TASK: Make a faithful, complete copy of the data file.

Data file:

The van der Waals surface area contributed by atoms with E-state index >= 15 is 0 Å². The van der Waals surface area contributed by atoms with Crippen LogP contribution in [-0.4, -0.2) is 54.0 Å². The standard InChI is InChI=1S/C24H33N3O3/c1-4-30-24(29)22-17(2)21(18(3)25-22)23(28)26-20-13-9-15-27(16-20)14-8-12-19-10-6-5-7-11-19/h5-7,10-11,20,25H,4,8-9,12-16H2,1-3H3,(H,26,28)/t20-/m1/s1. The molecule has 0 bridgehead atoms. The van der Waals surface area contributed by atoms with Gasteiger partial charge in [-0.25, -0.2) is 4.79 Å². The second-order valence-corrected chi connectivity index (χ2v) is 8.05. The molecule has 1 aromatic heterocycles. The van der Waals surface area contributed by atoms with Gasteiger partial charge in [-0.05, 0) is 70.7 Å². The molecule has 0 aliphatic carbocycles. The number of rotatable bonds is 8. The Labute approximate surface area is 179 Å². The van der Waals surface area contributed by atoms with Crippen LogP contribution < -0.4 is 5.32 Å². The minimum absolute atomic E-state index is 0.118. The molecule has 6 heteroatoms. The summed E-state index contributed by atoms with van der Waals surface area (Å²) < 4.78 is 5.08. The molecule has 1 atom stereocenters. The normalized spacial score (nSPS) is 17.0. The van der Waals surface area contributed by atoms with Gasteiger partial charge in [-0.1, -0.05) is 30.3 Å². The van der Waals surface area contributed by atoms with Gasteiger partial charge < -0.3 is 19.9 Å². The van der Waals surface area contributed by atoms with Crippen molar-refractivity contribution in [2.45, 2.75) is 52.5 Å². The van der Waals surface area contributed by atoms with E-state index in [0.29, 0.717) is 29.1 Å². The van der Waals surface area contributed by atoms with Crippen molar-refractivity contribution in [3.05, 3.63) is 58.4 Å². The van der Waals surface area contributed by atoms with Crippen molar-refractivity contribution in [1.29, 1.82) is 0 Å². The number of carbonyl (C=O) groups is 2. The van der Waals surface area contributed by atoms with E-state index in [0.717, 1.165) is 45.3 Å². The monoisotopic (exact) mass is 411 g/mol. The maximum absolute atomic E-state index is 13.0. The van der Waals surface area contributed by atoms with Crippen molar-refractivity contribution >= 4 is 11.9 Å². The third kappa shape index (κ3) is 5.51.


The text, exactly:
The van der Waals surface area contributed by atoms with E-state index >= 15 is 0 Å². The van der Waals surface area contributed by atoms with Crippen LogP contribution in [-0.4, -0.2) is 54.0 Å². The standard InChI is InChI=1S/C24H33N3O3/c1-4-30-24(29)22-17(2)21(18(3)25-22)23(28)26-20-13-9-15-27(16-20)14-8-12-19-10-6-5-7-11-19/h5-7,10-11,20,25H,4,8-9,12-16H2,1-3H3,(H,26,28)/t20-/m1/s1. The molecule has 0 bridgehead atoms. The van der Waals surface area contributed by atoms with Gasteiger partial charge in [-0.25, -0.2) is 4.79 Å². The second-order valence-corrected chi connectivity index (χ2v) is 8.05. The molecule has 1 aromatic heterocycles. The van der Waals surface area contributed by atoms with Gasteiger partial charge in [-0.05, 0) is 70.7 Å². The molecule has 0 aliphatic carbocycles. The number of rotatable bonds is 8. The Labute approximate surface area is 179 Å². The van der Waals surface area contributed by atoms with Crippen LogP contribution < -0.4 is 5.32 Å². The minimum absolute atomic E-state index is 0.118. The molecule has 6 heteroatoms. The summed E-state index contributed by atoms with van der Waals surface area (Å²) < 4.78 is 5.08. The molecule has 1 atom stereocenters. The normalized spacial score (nSPS) is 17.0. The van der Waals surface area contributed by atoms with Gasteiger partial charge in [-0.1, -0.05) is 30.3 Å². The van der Waals surface area contributed by atoms with Gasteiger partial charge < -0.3 is 19.9 Å². The van der Waals surface area contributed by atoms with Crippen molar-refractivity contribution in [2.45, 2.75) is 52.5 Å². The van der Waals surface area contributed by atoms with E-state index in [0.29, 0.717) is 29.1 Å². The van der Waals surface area contributed by atoms with Crippen molar-refractivity contribution in [3.05, 3.63) is 58.4 Å². The van der Waals surface area contributed by atoms with Crippen molar-refractivity contribution in [1.29, 1.82) is 0 Å². The number of carbonyl (C=O) groups is 2. The van der Waals surface area contributed by atoms with E-state index in [0.717, 1.165) is 45.3 Å². The monoisotopic (exact) mass is 411 g/mol. The maximum absolute atomic E-state index is 13.0. The van der Waals surface area contributed by atoms with Crippen molar-refractivity contribution >= 4 is 11.9 Å². The third kappa shape index (κ3) is 5.51.